There’s a recurring story I keep hearing from women.
I’ve read it in the comments sections of Facebook pages. I’ve seen it in the responses of our recent survey on Women’s career ambitions. I’ve heard it at times on the record, but more often off the record, from women we interview on Women’s Agenda.
The story is the one about women being fired by their employer just before taking maternity leave, while on maternity leave, or shortly after returning from maternity leave.
And it’s a story – being told by women across all industry sectors – that’s also backed by data from the Australian Human Rights Commission, which found that one in two women will experience pregnancy discrimination either before, during or shortly after taking maternity leave.
While I can only hope this is not a ‘growing’ trend in Australia, it’s still certainly a trend that’s affecting a lot of new mothers, hurting everything from her confidence to her earning potential, financial position and the choices she had regarding her situation at home.
Sometimes these ‘redundancies’ or firings make headline news, particularly if they involve a recognisable television journalist.
Very occasionally they get heard in court.
This week the Federal Circuit Court heard the case of Caroline Power, a former employee of energy company BOC who was made redundant two days before starting maternity leave in November 2015. She was one of eight people to be let go nationally as part of a restructure, however the Court found that in Caroline’s case, the move was accelerated due to the fact she was due to start maternity leave – which was her workplace right.
Earlier this year, the Federal Circuit Court also found a real estate firm unlawfully fired an administrative assistant in the last week of her probation period, because she was pregnant and had needed to take sick leave. Minutes from a directors meeting were reviewed by the courts which mentioned the pregnant staff member’s name along with the comment, “6 months 6 June. Situation needs to be dealt with”.
These women are part of a tiny minority to take their cases to court. And a smaller minority still who hear the court ruling in their favour.
Last month, I spoke to entrepreneur Natasha Stewart, who shared her story of being fired from a corporate role – something she believes occurred because she had a young daughter at home.
Natasha said the experience left her feeling worthless, confused and traumatised. “I asked him to tell me what I’d done wrong and was told, ‘You need to go. Don’t push me on this or you are going to regret it.” Now running a successful online and flexible business, she says she’d be happy to send a thank you note the guy who fired her.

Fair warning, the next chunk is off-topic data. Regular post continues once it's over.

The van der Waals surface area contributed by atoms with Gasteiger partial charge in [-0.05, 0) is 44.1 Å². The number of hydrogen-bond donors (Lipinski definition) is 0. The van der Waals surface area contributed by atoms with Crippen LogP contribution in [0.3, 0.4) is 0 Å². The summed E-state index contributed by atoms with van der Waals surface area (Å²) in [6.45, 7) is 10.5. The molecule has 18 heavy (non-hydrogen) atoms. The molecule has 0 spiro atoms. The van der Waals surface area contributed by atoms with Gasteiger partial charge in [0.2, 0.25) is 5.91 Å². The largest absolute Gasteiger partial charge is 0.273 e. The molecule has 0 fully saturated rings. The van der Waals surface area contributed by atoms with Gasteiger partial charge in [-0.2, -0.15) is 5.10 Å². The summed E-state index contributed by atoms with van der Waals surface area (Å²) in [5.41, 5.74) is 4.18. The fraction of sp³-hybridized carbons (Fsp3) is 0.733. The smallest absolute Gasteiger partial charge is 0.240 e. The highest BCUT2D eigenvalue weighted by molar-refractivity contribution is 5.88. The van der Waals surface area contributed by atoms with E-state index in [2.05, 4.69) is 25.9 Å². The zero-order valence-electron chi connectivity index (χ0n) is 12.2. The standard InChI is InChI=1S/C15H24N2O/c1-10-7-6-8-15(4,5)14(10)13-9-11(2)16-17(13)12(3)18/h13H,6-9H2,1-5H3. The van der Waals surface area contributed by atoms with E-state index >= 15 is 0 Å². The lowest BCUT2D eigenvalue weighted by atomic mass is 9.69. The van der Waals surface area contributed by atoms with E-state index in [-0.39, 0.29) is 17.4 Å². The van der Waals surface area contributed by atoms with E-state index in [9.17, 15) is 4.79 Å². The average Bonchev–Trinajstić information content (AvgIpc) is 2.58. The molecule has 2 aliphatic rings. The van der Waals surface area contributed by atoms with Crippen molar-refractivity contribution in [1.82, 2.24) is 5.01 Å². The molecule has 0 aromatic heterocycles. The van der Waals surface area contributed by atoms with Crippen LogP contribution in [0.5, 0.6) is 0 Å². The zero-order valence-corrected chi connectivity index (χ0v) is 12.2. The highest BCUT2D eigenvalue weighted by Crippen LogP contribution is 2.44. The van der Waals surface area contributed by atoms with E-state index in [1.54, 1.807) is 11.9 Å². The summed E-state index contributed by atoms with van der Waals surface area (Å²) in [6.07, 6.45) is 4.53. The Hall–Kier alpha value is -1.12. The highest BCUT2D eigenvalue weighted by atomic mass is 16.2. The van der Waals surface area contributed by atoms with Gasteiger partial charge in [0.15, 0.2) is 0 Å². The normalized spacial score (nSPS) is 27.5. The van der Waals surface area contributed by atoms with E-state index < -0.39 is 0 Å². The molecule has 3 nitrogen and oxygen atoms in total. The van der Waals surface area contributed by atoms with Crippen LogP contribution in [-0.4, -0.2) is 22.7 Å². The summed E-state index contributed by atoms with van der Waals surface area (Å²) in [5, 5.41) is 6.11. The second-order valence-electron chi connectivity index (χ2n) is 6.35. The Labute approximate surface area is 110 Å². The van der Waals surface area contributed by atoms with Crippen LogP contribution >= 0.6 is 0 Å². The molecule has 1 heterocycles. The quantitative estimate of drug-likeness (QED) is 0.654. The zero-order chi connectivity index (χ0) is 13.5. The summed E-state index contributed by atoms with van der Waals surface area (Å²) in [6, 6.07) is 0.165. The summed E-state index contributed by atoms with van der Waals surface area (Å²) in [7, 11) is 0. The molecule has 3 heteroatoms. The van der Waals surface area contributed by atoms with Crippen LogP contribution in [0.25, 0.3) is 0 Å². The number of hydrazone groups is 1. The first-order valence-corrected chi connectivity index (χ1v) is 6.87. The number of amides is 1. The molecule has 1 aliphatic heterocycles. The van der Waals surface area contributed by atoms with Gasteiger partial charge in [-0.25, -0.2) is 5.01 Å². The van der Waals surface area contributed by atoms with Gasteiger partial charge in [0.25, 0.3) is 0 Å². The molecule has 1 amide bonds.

Natasha now runs a successful online business, and she’s helping other mothers establish their own.
But these stories of women who lose their jobs don’t always end so well.
While plenty of women move on — start businesses, find more “understanding” employers — others see their employment prospects significantly depleted.
All of this also hurts Australia’s chances of meeting its G20 commitment to reduce the gender gap participation rate by 25 per cent by the year 2025. A goal that now barely rates a mention in federal politics. We have the “get women educated” piece sorted on this, with Australia ranking first for women’s educational attainment of OECD nations. But much of that education is going to waste – along with the national investment in paid parental leave, if organisations continue to discriminate against almost half of all pregnant employees. I dare suggest pregnancy discrimination is part of the reason why we can only manage a 55th ranking across OECD nations when it comes to women’s workplace participation
One piece of research that’s quoted repeatedly is that Australia could increase its national GDP by $25 billion a year, with just a 6% increase in women’s workforce, according to the Gratton Institute.
I’ve heard politicians say this, business and industry leaders say this. I’ve heard it come up constantly in conversations with employers large and small.
We must stop women “opting out”, they say (as if it’s a choice). We must improve the confidence of new mothers, fix our broken childcare system, improve flexible working options and encourage men to do more at home.
But ahead of all of that, we must stop employers from unlawfully firing pregnant women and new mothers.